Read Percival's Angel Online

Authors: Anne Eliot Crompton

Percival's Angel (4 page)

“Her son will keep his word. I also know something from Merlin and Niviene about the Kingdom out there. Lili, will you listen to counsel?”

Very gladly.

Drifting, gliding slowly uphill, the Lady advises me.

“Pretend you live in a Merlin ballad. If the song ends, so do you. In this ballad, you are a spy in unknown country. No one may guess who or what you are.”

I understand.

“Firstly, then, never open your mouth.”

???

“Eat carefully. Smile and laugh close-mouthed. Humans notice filed teeth.”

!!!

“Second. You cannot be invisible out there. You cannot take cover, for there is none. But you can be unnoticed.”

“Next to Percy?”

Together we laugh, openmouthed, silent.

“Easiest next to Percy! For all eyes will be on him. Thirdly, then, remain chaste.”

???

“You are virgin, now.”

How can she be so sure? Ah. My aura tells her. Dark eyes unfocused, she gazes past me into Spirit. She says, “Stay virgin. Sex steals Power. The strongest mages are chaste.”

Chaste? Once more I pause, mid-step.

What of the Goddess? What of Her sacrifice?

“Time enough ahead.”

But Nimway is far from chaste! She lives with Merlin. She poles across the lake to every Flowering Moon dance. Mischievous at her age, she still waylays handsome Human men on twilit forest fringes, seduces and kills them.

But you, Lady?

She smiles, close-mouthed. “I choose not to use that method. Merlin tells me that if I did, I would be twice as strong.”

Then why?…

Hold yourself chaste. Fourthly…
We walk on. “Humans are proud.”

“Like Percy.”

“Heed their manners, their courtesies. Do nothing at all until you see how others do. Sit when they sit, bow when they bow, call them Sir. You speak the language?”

“Some. Percy and Merlin have taught me. Percy will show me the courtesies too.”

“Percy, hah! You must teach Percy.”

We pause at the edge of a sunny glade. Across this golden space rises the great Counsel Oak, King Tree of Apple Island. He casts a shadow like night.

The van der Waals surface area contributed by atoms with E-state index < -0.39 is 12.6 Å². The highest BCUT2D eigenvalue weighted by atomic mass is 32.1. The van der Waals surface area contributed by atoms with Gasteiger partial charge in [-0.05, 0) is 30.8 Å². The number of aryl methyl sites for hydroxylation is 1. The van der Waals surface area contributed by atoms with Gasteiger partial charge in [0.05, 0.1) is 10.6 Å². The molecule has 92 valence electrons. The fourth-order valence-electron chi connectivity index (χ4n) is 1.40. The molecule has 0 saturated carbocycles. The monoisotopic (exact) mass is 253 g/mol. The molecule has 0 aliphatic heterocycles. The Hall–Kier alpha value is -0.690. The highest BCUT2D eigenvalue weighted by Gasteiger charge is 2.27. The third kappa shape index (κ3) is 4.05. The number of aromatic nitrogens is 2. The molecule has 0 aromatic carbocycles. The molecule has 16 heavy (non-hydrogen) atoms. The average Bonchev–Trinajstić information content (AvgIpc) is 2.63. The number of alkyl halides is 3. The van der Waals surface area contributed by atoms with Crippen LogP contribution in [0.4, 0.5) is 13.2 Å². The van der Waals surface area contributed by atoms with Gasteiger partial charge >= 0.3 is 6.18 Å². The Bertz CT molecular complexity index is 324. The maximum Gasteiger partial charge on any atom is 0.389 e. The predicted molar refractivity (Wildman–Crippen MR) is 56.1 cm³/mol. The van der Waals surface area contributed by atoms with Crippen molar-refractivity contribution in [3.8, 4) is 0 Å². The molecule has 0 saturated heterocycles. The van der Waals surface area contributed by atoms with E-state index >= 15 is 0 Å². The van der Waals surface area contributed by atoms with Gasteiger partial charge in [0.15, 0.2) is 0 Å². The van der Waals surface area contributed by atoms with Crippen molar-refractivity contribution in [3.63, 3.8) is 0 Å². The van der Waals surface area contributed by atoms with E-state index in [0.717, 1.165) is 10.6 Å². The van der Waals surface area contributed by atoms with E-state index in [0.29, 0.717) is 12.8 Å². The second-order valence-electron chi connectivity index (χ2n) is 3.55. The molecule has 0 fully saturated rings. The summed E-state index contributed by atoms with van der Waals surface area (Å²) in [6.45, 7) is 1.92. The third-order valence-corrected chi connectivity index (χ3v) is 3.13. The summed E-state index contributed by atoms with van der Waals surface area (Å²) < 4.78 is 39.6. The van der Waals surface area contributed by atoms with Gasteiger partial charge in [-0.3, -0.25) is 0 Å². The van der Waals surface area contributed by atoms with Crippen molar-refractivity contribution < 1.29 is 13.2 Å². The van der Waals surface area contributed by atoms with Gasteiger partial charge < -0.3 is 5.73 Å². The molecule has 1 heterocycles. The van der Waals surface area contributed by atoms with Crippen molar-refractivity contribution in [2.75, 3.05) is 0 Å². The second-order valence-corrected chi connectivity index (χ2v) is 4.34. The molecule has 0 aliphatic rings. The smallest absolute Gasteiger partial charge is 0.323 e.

Nimway says, “We will ask Oak-counsel.”

Have I not just received counsel?

But wait.

Her chin points downwind.

Undergrowth rustles.

Whiteness pushes gently out of a thicket.

I am reminded of the white horse Percy's first knight rode; but this whiteness is small, and careful.

Head and shoulders lift into sunlight; leafy ears flick. This is a small fallow doe.

Spirit-white, she steps out halfway into golden light. Wobbling nose smells us. Golden eyes blink at us. She looks away, waits a moment more, leaves her thicket altogether, and minces across the open space, twitching her tail at every step. Counsel Oak's deep shadow swallows her up.

Nimway finger-speaks.
Our guide leads the way.

But we wait a moment ourselves, looking, listening, testing air, before we dart across the space swift as swallows, into oak-night.

Here it is too dim for finger-talk. Birdsong above is lost in a constant, windy rustle of high leaves. The scent of magic drowns all scent of bark, bud, moss, or mouse.

Close to the trunk and its great black lightning-cave, Nimway asks me, “You truly will go on this quest?”

“I will.”

“Had I known you would leave us, I would have taught you more, and faster.”

I think myself well taught! I see the invisible. My spells work.

“I wish you had learned to make fire…Niviene tells me that Power is most valuable, out there.”

True, I have not yet learned that. Not for lack of trying!

“I cannot teach you quickly what needs years to learn. But, I have a gift for you.”

Nimway lays fingertips to the thong about her neck. From under her gown she draws up a dangling charm. Lightly held in fingertips it looks like not much, gray, metallic. The scent of Power flows from it.

Desire like lust floods me.

Nimway says, “Merlin gave me this ring.” She holds it with fingertips apart, so I can see it clearly in the dim light.

“Victory is her name. This is her song.” Softly, she chants.

“Sword for fight,

Feathers for flight.

Hound on trail,

Wind in sail.

Sing her those lines if you feel her Power ebb. Thus you strengthen her, and she will strengthen you, in every way.”

My hand reaches by itself, drawn to Victory.

The Lady steps back away. “Yet another virtue she has. Point her at another, and she will strengthen him.”